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R&D reform consultation: have your say on big changes to tax relief

Published:  Jan 27, 2023
Suzanne Worthington
Suzanne Worthington

Senior Writer

Benedict Conry Seedlegals
Expert contributor
Benedict Conry

R&D Tax Lead

In the 2022 Autumn Statement, Chancellor of the Exchequer, Jeremy Hunt announced a reform of the UK’s R&D tax relief schemes. Until 13 March 2023, you can contribute your opinions and ideas to the consultation.

In this post, we explain what’s happening and how to take part.


Why is the government proposing to change R&D tax relief?

In the Autumn Statement in 2022, the Chancellor announced that the government would reform R&D tax relief with these aims (Statement PDF, p55):

  • to improve the competitiveness of the RDEC scheme
  • to make sure taxpayers’ money is spent effectively to support innovation
  • to move towards one, simplified scheme based on RDEC

The government has already made some changes to the SME and RDEC schemes – these changes come into effect from April 2023. But the reform announced in the Autumn Statement will make changes that go further to change how the tax relief works.

What is the R&D tax relief consultation?

The reform to the UK R&D tax relief schemes announced last autumn is currently at consultation stage. The consultation is a two-month open invitation for anyone to submit their views on the current R&D tax relief schemes and proposed changes.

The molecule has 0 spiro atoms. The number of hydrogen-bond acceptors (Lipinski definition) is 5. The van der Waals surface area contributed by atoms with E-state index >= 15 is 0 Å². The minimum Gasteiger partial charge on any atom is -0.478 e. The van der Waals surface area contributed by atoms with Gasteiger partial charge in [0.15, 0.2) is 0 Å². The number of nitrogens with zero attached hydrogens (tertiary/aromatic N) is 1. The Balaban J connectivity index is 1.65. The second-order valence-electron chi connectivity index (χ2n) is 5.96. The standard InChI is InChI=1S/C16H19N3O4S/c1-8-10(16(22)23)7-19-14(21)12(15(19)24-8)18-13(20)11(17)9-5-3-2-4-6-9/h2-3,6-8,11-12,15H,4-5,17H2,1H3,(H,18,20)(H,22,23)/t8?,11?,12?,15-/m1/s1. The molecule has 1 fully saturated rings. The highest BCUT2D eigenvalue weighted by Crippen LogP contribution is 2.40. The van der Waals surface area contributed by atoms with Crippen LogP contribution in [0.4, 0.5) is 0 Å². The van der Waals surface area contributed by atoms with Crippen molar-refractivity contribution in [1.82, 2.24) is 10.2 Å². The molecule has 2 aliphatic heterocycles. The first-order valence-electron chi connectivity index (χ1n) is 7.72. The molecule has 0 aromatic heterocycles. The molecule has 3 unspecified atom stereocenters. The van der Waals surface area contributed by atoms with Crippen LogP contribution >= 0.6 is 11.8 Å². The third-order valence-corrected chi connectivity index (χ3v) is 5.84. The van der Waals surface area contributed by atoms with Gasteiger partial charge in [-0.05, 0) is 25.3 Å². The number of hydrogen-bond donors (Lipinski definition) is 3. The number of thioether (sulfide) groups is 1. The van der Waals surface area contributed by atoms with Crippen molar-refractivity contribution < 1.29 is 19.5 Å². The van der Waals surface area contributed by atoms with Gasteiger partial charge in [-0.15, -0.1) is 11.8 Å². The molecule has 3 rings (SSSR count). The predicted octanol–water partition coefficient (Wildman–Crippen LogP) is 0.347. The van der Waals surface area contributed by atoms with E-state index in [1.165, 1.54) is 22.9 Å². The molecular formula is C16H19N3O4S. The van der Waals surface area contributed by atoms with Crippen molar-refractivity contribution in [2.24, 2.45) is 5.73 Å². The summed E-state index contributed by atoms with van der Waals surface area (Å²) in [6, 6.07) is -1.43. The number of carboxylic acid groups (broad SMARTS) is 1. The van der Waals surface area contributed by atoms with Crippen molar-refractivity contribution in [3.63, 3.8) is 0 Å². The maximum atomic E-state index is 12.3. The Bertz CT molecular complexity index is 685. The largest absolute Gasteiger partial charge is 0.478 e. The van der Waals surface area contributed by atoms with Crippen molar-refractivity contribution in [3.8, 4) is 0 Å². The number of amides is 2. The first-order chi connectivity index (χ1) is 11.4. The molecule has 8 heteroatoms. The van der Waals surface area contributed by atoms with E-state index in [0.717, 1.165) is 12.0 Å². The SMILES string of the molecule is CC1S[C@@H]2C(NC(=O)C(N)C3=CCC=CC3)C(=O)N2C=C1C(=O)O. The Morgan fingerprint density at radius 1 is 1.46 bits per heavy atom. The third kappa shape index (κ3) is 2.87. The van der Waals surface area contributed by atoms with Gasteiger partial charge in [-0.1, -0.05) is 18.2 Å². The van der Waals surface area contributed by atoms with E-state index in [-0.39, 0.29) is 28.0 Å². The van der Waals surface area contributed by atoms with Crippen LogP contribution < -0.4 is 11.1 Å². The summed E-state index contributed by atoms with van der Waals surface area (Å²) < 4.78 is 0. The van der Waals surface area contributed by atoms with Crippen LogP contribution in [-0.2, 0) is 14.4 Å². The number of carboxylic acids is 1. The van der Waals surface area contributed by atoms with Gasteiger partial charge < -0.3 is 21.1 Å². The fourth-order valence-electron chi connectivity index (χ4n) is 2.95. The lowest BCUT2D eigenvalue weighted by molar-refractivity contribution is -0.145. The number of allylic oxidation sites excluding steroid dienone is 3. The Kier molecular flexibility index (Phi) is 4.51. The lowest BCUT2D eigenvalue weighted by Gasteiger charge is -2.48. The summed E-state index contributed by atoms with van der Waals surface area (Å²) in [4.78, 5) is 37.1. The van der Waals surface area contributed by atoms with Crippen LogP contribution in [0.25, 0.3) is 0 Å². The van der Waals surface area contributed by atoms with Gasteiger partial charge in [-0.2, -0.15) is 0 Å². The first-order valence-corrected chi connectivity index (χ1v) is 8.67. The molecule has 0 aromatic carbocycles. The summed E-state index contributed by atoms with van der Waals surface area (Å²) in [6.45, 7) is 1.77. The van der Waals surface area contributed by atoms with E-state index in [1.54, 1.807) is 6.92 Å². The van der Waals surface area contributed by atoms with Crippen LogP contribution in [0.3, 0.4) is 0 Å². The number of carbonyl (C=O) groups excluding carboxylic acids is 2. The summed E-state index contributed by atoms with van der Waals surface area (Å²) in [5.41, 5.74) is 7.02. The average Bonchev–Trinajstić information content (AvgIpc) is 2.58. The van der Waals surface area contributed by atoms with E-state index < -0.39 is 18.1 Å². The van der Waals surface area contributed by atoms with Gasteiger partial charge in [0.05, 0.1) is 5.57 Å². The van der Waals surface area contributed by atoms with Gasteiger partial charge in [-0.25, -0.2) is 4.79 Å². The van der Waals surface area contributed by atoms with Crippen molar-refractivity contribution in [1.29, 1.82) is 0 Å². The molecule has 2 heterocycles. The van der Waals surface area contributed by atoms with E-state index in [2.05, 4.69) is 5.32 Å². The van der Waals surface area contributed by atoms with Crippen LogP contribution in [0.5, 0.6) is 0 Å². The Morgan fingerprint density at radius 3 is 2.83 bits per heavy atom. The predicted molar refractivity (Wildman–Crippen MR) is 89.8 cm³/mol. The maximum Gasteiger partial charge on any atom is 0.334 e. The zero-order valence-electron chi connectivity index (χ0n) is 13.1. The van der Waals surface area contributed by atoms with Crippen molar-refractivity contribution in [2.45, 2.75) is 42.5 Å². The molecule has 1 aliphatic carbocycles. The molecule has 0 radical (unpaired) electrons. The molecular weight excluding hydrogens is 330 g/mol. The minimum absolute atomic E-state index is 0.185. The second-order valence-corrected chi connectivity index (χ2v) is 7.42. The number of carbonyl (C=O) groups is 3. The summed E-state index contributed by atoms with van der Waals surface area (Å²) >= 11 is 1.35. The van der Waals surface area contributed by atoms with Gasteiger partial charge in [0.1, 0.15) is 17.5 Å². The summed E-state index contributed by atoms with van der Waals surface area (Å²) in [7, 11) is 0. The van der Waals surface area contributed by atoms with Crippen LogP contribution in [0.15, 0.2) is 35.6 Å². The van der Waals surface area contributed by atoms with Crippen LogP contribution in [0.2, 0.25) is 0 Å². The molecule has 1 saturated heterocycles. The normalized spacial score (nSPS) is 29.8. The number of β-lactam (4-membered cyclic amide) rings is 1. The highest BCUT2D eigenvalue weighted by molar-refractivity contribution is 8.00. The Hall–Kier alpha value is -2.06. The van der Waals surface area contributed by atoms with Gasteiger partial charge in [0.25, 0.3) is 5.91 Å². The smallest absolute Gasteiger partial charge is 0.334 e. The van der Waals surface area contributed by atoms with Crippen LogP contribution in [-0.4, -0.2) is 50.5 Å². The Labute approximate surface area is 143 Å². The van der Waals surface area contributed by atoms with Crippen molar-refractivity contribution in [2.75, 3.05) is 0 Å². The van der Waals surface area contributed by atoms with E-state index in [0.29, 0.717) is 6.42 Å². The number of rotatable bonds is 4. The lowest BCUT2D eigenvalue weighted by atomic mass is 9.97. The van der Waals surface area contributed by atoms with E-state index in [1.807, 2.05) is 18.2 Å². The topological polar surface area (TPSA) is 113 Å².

Through this consultation process, the government will gather feedback about merging the two R&D schemes (SME and RDEC) into one scheme, aligning the UK scheme with those of other OECD countries.

The consultation is open to all – individuals, businesses, accountants, organisations representing groups of businesses or sectors – if you’ve used the schemes, you help people use the schemes, or you’re considering claiming, then the government is interested to hear from you. It’s easy to take part – you’ll submit your response by email.

Why should I take part in the consultation?

If your company benefited from R&D tax relief or if you’re yet to make a claim, your opinions are important. The government states that they want to hear views from businesses, representative bodies and accountants with experience of using the existing R&D schemes.

The reformed scheme needs to be appropriate for the people who use it – no company is too small to take part in the consultation.

How do I take part in the consultation?

You don’t need to apply or to wait to be asked. To take part in the consultation about reforms to R&D tax relief, you’ll need to prepare your responses to the consultation questions – see below. It doesn’t matter if you don’t answer all the questions – answer as many as you can.

When you’re finished answering the questions, email your answers to:

[email protected]

In your email, write who your response is from – you need to say whether your submission is from you as an individual or on behalf of your business or organisation.

What’s the deadline for submissions for the R&D consultation?

The consultation is open from 13 January to 13 March so to take part, you’ll need to send your response by 13 March 2023.


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What are the consultation questions?